*The Golden Globes show was breezy, in that it filled the allotted three hours without running over. And Ricky Gervais was humorous, albeit not nearly as outrageous as the frequent NBC commercials suggested he'd be. But it was nowhere near the wild and crazy party of years past, which means it was pretty much just another awards show.

*Glad to see Jeff Bridges won a Globe. Haven't yet seen "Crazy Heart" but he's been quite good in other films. I particularly liked him in the little known "Hearts of the West" with Blythe Danner, Alan Arkin and Andy Griffith.

*Call me stubborn, but I won't see "Avatar", just like I never saw "E.T.", or any of the "Star Wars" or "Indiana Jones" movies, among others that scored big at the box office. I generally prefer movies with less bells and whistles and more intelligent dialogue and good acting. Speaking of which, "Up in the Air" is all it's cracked up to be, "It's Complicated" a little less so.

Friday, January 15, 2010

Friday finishers

*Reading and watching news and photo/video coverage from Haiti is a reminder of journalism and journalists at their finest.

*Rest in peace, Teddy Pendergrass, wonderful soul singer, who spent the last half of his life in a wheelchair after an auto accident, yet never stopped making beautiful music.

*Jimmy Kimmel is emerging from the midnight shadows and coming up big in the wake of the NBC-Leno-O'Brien fracas. Kimmel scored on his own ABC late night show with a Leno impersonation, then guested on Leno's program the next night with more biting material.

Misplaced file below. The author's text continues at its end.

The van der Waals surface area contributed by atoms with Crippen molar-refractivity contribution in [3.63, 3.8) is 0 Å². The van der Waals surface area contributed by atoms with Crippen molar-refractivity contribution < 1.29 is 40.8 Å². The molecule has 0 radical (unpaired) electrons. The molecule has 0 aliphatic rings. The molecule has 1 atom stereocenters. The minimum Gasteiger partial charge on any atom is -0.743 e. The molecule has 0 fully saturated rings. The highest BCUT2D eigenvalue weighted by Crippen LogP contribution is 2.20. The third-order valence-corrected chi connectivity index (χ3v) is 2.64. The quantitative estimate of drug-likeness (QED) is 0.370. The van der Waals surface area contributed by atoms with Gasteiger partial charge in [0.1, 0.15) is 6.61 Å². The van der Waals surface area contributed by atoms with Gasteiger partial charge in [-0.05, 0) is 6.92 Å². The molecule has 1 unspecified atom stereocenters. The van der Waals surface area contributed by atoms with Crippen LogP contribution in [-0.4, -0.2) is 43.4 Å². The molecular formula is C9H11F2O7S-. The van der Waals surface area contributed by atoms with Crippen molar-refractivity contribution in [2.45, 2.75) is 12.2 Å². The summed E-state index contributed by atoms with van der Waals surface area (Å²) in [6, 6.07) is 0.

*If you thought the U.S. Senate moved at a snail's pace last month, when the Democrats held a 60-40 edge, imagine what it will be like if the Republican wins next week's special election in perennially liberal Massachusetts.

*Now that the Jets are in the NFL playoffs, Gotham TV newscasters become cheerleaders, not reporters. Same as when any of the other New York teams make the post-season.

Thursday, January 14, 2010

Rush, too, of course

Yesterday I mentioned Pat Robertson's out-there comments on the earthquake. I missed Rush Limbaugh's predictable take.

Here's how CBS News relays it:

"In the face of utter devastation across Haiti following a huge earthquake, conservative talk radio host Rush Limbaugh took to the airwaves yesterday to blast President Obama for his response to the crisis.

"The disaster enables Mr. Obama to highlight his 'compassionate' and 'humanitarian' credentials and to 'boost his credibility with the black community,' Limbaugh said.

"He also decried the White House's promotion of charitable organizations through which people can contribute to the disaster relief. 'We've already donated to Haiti,' he said. 'It's called the U.S. income tax.'

"White House Press Secretary Robert Gibbs at his daily press briefing today criticized Limbaugh's remarks.

"'I think in times of great crisis, there are always people that say really stupid things,' Gibbs said. 'I don't know how anybody -- I don't know how anybody could sit where he does, having enjoyed the success that he has, and not feel some measure of sorrow for what has happened in Haiti. I think to use the power of your pulpit to try to convince those not to help their brothers and sisters is sad.'"

CBS reported that Obama's initiatives have bipartisan support in Congress.

Wednesday, January 13, 2010

Grab bag

*If you ever wanted to program your own radio station, now's your chance. Give it a look if you're not one of the 43 million already clued into Here's a feature about it in today's USA Today.